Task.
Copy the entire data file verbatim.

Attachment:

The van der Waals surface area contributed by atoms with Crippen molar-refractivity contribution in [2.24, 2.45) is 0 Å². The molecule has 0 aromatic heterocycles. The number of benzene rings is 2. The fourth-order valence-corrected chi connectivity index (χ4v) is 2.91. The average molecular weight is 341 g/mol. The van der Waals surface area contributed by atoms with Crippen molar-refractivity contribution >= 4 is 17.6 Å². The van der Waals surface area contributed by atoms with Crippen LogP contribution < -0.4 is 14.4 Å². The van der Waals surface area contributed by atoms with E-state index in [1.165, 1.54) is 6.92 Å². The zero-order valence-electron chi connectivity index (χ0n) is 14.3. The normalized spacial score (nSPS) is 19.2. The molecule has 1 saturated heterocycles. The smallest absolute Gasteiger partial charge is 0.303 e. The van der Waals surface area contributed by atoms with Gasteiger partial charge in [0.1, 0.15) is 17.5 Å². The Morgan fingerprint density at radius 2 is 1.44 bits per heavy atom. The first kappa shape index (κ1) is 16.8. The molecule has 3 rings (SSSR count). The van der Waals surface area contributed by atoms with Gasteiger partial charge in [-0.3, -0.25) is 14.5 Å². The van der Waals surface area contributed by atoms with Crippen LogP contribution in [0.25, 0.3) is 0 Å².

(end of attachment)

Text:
The van der Waals surface area contributed by atoms with Crippen molar-refractivity contribution in [2.24, 2.45) is 0 Å². The molecule has 0 aromatic heterocycles. The number of benzene rings is 2. The fourth-order valence-corrected chi connectivity index (χ4v) is 2.91. The average molecular weight is 341 g/mol. The van der Waals surface area contributed by atoms with Crippen molar-refractivity contribution >= 4 is 17.6 Å². The van der Waals surface area contributed by atoms with Crippen LogP contribution < -0.4 is 14.4 Å². The van der Waals surface area contributed by atoms with E-state index in [1.165, 1.54) is 6.92 Å². The zero-order valence-electron chi connectivity index (χ0n) is 14.3. The normalized spacial score (nSPS) is 19.2. The molecule has 1 saturated heterocycles. The smallest absolute Gasteiger partial charge is 0.303 e. The van der Waals surface area contributed by atoms with Gasteiger partial charge in [0.1, 0.15) is 17.5 Å². The Morgan fingerprint density at radius 2 is 1.44 bits per heavy atom. The first kappa shape index (κ1) is 16.8. The molecule has 3 rings (SSSR count). The van der Waals surface area contributed by atoms with Gasteiger partial charge in [-0.3, -0.25) is 14.5 Å². The van der Waals surface area contributed by atoms with Crippen LogP contribution in [0.25, 0.3) is 0 Å².